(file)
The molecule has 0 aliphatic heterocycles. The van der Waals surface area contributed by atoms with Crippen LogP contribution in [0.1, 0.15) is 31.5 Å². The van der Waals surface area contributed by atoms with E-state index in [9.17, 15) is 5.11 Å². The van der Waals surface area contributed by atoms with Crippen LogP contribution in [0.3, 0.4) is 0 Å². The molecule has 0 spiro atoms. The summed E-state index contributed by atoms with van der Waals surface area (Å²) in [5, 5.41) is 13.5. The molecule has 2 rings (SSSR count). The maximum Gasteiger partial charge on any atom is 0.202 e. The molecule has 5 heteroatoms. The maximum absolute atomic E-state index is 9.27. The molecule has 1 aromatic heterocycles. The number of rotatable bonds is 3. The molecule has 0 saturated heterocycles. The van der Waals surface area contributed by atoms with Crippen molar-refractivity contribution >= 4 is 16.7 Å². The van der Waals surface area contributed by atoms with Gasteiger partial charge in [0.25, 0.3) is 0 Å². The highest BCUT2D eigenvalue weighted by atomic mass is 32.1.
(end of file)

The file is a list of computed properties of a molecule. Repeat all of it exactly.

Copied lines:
The molecule has 0 aliphatic heterocycles. The van der Waals surface area contributed by atoms with Crippen LogP contribution in [0.1, 0.15) is 31.5 Å². The van der Waals surface area contributed by atoms with E-state index in [9.17, 15) is 5.11 Å². The van der Waals surface area contributed by atoms with Crippen LogP contribution in [0.3, 0.4) is 0 Å². The molecule has 0 spiro atoms. The summed E-state index contributed by atoms with van der Waals surface area (Å²) in [5, 5.41) is 13.5. The molecule has 2 rings (SSSR count). The maximum Gasteiger partial charge on any atom is 0.202 e. The molecule has 5 heteroatoms. The maximum absolute atomic E-state index is 9.27. The molecule has 1 aromatic heterocycles. The number of rotatable bonds is 3. The molecule has 0 saturated heterocycles. The van der Waals surface area contributed by atoms with Crippen molar-refractivity contribution >= 4 is 16.7 Å². The van der Waals surface area contributed by atoms with Gasteiger partial charge in [0.25, 0.3) is 0 Å². The highest BCUT2D eigenvalue weighted by atomic mass is 32.1.